Sally-Holmes-roses.jpgI consider the rose Sally Holmes to be a white rose, though the buds are a warm peach.  These white flowers provide welcome relief to all of my pink roses.  I am partial to single white flowers.  The most magnificent of all the white single flowers-a mature sweet autumn clematis vine in full bloom.

white-Japanese-anemone.jpgPlanted between my roses, the white Japanese anemone, Honorine Jobert.  It may be my favorite flower.  Some years are better blooming than others, but it is entirely hardy.  Along with the asparagus and boltonia, they represent in spite of the roses.

Venus-dogwoods-blooming.jpgThough I doubt I would ever personally subscribe to an all white garden, I like what white flowers do for a garden.  They read from a distance. They are especially beautiful at dusk.  They shrug off a wearying heat.  White makes every other color so much more vibrant.  Cool, crisp, and fresh-that would be white.


White Trees


Some years ago I landscaped a gated community in our area.  I put all my visual bets on groves of scotch pine, and Himalayan white-barked birch.  Pinus Sylvestris and Betula Jacquemontii-sounds like an engagement announcement to me.  Both trees like sun, and perfectly drained soil.  The birch likes cool moist soil; a placement in a lawn panel that gets regular water.  The Scotch pine-placed ever so slightly out of range of the overhead irrigation-in drier locations.

Both species are doing just fine, but no doubt the Himalayan is the looker of the pair.  The whitest barked of all the birch, that white bark is evident at a very early age-unlike other species that have to grow up into the white. The striking color of this bark puts it on my dance card of white trees I  like to waltz around with.  Very susceptible to the bronze birch borer, they need care-just like everything else that is so worth the trouble.  

White flowering trees make the spring landscape spectacular.  The magnolias first up, the apples, the Bradford pears, the crabapples-the list of white spring flowering trees is considerable.  They bloom before they have foliage.  Take a minute to think about that phenomena.  Asleep all winter, they burst forth with their show like they have 10 minutes to live. This year the blooming was especially heavy.  I am not a big fan of Bradford pears, but my favorite thing about them is when their topmost branches start to green up, while the rest of the tree is still in bloom.  A gorgeous spring phase.

My dogwoods are coming on strong now. Cornus Florida-when they are good, they are excellent, and when they are bad, they are horrid.  I have one tree in the grove with 2 flowers-go figure.  They fade from fungus over the summer. They perpetually look wilted, and unhappy.  But today, I have no complaints.  The flowers keep me coming back for more.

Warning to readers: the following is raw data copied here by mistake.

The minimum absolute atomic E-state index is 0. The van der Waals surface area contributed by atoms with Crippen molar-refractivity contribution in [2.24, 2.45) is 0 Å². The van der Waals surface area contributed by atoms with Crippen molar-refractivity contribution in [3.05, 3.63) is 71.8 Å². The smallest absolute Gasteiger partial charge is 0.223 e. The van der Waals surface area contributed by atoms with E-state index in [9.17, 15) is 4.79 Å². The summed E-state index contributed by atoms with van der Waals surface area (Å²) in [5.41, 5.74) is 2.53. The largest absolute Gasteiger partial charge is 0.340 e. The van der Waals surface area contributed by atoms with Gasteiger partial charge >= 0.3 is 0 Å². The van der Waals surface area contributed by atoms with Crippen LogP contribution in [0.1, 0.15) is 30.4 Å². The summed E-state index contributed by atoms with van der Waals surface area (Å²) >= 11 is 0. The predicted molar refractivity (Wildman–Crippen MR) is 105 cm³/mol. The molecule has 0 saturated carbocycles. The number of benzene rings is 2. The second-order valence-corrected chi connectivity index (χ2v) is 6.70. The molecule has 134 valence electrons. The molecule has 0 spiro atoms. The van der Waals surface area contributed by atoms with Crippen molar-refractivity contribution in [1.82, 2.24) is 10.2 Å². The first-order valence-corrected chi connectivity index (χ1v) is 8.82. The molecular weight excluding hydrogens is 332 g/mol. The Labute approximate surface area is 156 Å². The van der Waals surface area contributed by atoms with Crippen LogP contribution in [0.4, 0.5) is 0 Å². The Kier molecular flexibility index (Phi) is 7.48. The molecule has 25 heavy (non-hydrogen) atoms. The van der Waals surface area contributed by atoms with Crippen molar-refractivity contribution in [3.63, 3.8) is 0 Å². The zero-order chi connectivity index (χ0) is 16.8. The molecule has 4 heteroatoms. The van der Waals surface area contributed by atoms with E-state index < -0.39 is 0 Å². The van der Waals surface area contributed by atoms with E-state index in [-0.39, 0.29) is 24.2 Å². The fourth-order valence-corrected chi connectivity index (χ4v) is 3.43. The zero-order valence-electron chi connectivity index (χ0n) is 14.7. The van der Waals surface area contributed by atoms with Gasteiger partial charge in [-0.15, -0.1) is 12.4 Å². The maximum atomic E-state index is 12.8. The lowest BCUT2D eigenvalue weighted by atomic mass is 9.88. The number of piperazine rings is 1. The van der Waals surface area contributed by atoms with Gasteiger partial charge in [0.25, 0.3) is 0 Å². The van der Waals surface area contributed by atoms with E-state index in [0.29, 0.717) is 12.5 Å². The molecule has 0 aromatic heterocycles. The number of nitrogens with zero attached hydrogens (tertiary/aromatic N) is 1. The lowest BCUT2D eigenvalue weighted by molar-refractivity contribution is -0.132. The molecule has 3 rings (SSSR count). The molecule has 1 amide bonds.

I have a particular interest in single flowers, for whatever reason.  Bloodroot, white hellebores, dogwood, white annual phlox, white pansies, daisies, Peony Krinkled White, white poppies, Nicotiana alata, Japanese anemones-you get the idea.  White single flowers are especially beautiful.  So simple, elegant, and satisfying to the eye.

The Venus dogwood is no doubt the most spectacular white flowering tree on the planet.  A cross between the Pacific dogwood, Cornus Nuttalli, and Cornus Kousa, it has the great characteristics of each, in addition to great hardiness, a fast growth rate, and the most spectacular white flowers I have ever seen.  The trees at the shop were in bloom a full month last year, start to finish.

The foliage is large and lush.  They do not fruit to speak of, which doesn’t turn me away from them much.  I like that I can place them in full sun in my zone, and see them thrive.  You can see the size of the trunk in this picture; even an immature tree puts on quite a show.

I typically buy them as 1″ or 1.5″ caliper trees in 25 gallon pots.  This makes it easier for a home gardener to plant them-although  those pots are terrifically heavy.  Even at this early age, each tree will sport upwards of 300 flowers.  Though magnolias can be every bit as willing to bloom, they are fussy about weather conditions.  In a warm year, they may drop their flowers in an instant.

The willingness to grow vigorously and bloom heavily for a long time makes “Venus” my favorite white tree. The trees at the shop are small, and quite green right now; they have inherited that later bloom characteristic from the Kousa parentage.  If you like dogwoods, a Venus will greatly extend the spring bloom season beyond Cornus Florida time. The Venus season is just about to begin.

This was my red white and blue view the other day.